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Of the list of things that would make residents around east Lakewood’s Mountair Park feel safer about coming and going, it’s a fair bet most wouldn’t put a small farm at the top of the list.
But the Mountair Park Community Farm, located at West 13th Avenue and Depew Street, has done just that by bringing healthy produce, visitors of all ages, and beautification to the park and surrounding area.
“We would hear so often from neighbors that they didn’t feel safe walking in their own neighborhood,” said Katie Huszcza, the farm’s manager. “Now we’re expanding, and are able to work with area children, some of whom have never seen what a carrot looks like growing in the ground.”
The farm was started by Sprout City Farms and the City of Lakewood in 2014 as a part of the 20-minute neighborhood initiative, which is funded by the Denver Regional Council of Governments and focuses on enhancing the neighborhood around the Sheridan transportation hub to help make the community safer.
The one-acre park grows a variety of vegetables from spring to autumn, and uses this produce to help provide healthy eating options to a largely low-income living area. One of the ways it does this is by selling its Community Supported Agriculture shares, which give shareholders 17 weeks of vegetables from the farm.
“During the season, shareholders come by the farm once a week to pick up their freshly grown veggies,” said Laura Lavid, executive director of Sprout City Farms. “Our vegetable options change as the season, but whatever we have is picked that day. It couldn’t get any fresher.”
There are several options for paying for a share — shoppers can pay the full price of $375 or they can sign up for work shares, where they are able to earn 50 percent of the cost back in exchange for working at the farm for about 34 hours during the season. Recipients of Supplemental Nutrition Assistance Program (SNAP), as part of the food-stamp program, can also purchase a share for just $10 a week.
“We sell 50 shares every year, and are already at half sold,” Lavid said. “By being just one piece of the pie in the food system, we know we can make an impact in people’s nutrition.”
The farm is also a hands-on learning location for residents of all ages. Children in Lakewood’s summer camps often visit the farm, and Sprout City accepts interns to help with day-to-day projects.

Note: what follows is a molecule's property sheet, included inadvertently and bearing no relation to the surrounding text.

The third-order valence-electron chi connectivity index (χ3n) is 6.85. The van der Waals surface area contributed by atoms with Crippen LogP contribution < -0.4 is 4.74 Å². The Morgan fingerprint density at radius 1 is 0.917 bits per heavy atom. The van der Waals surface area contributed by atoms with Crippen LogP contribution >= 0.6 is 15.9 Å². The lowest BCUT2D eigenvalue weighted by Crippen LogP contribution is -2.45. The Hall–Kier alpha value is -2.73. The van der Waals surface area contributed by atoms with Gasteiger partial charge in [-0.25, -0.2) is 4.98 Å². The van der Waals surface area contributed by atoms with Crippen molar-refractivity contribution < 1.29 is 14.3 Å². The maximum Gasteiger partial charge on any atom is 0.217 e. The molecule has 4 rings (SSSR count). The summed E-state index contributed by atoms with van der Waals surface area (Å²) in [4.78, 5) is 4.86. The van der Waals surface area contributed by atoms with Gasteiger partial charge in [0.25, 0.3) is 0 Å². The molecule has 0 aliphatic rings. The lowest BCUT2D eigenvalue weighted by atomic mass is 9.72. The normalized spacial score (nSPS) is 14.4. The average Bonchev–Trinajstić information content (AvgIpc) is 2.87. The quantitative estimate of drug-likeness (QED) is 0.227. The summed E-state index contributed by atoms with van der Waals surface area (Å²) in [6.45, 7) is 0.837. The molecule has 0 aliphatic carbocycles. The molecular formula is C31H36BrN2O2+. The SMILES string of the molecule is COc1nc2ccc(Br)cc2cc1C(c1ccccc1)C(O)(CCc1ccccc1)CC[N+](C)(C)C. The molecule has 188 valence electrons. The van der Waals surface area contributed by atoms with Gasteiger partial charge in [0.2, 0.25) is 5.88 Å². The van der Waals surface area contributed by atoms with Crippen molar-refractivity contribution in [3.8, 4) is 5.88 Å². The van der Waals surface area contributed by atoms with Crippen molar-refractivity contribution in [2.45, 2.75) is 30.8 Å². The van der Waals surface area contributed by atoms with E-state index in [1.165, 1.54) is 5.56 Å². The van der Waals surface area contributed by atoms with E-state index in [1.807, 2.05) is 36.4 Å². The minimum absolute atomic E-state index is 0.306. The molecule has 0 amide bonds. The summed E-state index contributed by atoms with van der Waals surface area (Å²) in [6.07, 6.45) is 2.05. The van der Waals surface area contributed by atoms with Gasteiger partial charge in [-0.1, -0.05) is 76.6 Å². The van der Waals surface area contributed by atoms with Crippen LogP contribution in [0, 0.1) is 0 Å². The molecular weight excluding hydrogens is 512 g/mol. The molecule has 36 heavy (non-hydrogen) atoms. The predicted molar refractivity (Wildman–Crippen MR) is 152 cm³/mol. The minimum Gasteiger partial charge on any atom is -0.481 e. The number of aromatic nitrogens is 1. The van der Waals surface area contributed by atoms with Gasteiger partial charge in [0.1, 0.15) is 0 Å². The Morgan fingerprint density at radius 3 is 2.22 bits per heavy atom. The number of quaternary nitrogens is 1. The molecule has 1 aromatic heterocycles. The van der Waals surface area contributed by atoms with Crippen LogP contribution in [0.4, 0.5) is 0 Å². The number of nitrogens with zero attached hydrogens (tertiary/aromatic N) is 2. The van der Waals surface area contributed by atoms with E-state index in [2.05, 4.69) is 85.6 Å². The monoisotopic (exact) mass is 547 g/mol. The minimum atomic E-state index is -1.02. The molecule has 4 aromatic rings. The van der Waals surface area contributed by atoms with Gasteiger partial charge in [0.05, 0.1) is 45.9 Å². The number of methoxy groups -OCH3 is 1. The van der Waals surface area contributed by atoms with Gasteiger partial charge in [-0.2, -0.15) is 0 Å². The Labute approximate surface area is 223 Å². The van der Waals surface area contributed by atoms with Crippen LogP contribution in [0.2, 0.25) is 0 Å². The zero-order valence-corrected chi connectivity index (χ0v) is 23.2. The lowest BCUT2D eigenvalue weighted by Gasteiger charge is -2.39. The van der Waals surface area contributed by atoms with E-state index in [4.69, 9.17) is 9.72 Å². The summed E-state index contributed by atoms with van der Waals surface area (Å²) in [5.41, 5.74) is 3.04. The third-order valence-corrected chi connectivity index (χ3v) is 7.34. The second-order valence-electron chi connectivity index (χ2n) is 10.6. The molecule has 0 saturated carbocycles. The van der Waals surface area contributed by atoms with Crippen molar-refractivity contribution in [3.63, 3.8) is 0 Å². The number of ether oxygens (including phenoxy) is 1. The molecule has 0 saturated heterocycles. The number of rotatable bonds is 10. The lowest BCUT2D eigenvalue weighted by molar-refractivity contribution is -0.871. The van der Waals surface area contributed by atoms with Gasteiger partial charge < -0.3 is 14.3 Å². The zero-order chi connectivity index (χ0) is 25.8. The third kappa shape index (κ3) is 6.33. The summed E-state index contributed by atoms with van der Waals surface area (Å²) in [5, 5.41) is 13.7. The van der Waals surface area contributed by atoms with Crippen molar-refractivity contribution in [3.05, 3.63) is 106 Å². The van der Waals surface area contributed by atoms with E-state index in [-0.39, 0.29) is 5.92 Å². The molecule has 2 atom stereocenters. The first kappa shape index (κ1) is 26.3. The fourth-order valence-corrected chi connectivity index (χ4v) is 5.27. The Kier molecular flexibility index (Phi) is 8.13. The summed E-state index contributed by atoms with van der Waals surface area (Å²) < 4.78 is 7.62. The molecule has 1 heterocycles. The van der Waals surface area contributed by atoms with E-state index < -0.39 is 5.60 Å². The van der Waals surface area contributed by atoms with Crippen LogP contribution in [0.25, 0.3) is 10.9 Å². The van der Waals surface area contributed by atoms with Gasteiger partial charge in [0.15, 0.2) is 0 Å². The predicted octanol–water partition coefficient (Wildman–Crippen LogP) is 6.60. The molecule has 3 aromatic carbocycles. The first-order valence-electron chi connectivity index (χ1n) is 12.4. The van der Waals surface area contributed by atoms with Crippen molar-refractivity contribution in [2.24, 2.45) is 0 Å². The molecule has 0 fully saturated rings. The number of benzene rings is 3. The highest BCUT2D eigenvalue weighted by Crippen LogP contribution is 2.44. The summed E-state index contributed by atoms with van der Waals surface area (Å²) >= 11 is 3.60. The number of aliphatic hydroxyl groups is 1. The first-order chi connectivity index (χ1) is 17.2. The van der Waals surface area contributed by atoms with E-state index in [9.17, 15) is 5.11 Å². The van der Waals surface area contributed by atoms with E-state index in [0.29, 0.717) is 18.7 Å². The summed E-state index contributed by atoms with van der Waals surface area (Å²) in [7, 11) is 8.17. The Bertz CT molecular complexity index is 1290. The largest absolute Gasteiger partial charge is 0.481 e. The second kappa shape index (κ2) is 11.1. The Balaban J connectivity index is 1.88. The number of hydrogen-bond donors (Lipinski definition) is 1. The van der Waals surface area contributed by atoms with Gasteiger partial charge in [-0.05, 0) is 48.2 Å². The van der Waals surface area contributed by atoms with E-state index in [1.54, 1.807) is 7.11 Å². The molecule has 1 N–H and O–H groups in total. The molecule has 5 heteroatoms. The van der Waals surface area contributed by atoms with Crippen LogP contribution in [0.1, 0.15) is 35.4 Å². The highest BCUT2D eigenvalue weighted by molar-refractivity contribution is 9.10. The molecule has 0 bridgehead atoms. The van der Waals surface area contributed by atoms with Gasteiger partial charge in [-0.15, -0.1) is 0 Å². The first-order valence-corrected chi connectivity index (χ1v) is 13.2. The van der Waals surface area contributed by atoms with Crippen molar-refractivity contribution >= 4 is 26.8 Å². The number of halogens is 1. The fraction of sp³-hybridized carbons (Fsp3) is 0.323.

“One of Mountair’s biggest strengths is its programming,” said Allison Scheck, marketing and community relations manager for Lakewood’s Community Resources Department. “The farm is crucial in filling a need for the community, and we’re seeing more and more people gather here.”
Last season, the farm expanded another half-acre, and is using the area to get people involved in new ways. Among the vegetables, fruit trees and raspberry patch, there are instruments for children to get creative with, and an area where people can apply to keep their beehives.
“We worked with the Butterfly Pavilion to create a pollinator garden in this part of our farm,” Huszcza said. “Bees like clumps of bright colors, so we’re hoping to see a lot of them once the season gets going.”
The park can expect even more visitors, since it is a stop on the coming 40 West ARTline, which uses public art installations to connect many of the parks around West Colfax.
This integration into the community may be where the farm is making the biggest impact in people’s lives.
Mountair Park has become home to the Jewish Family Service’s Lunchbox Express program during the summer, which brings free lunches to children younger than 18 during the months where they don’t get meals at school.
Since its inception, the farm has donated food to Mountair Christian Church, and is expanding this year to make donations to The Action Center and Lakewood’s Head Start program.
“It’s been a great collaboration ever since the farm started,” said Ruben Rodriguez, pastor with Mountair Christian Church. “We have about 250 to 300 people make use of our food pantry a month. It’s nice to be able to offer them some healthy options.”
The park has to be careful about what it donates to the church, since many of the people who use the pantry have no way to cook food, but staples like carrots and potatoes are always popular.
“The presence of this park has made a difference in the community,” Rodriguez added. “It’s not easy to bring such a diverse group of people together, but the farm has made progress.”
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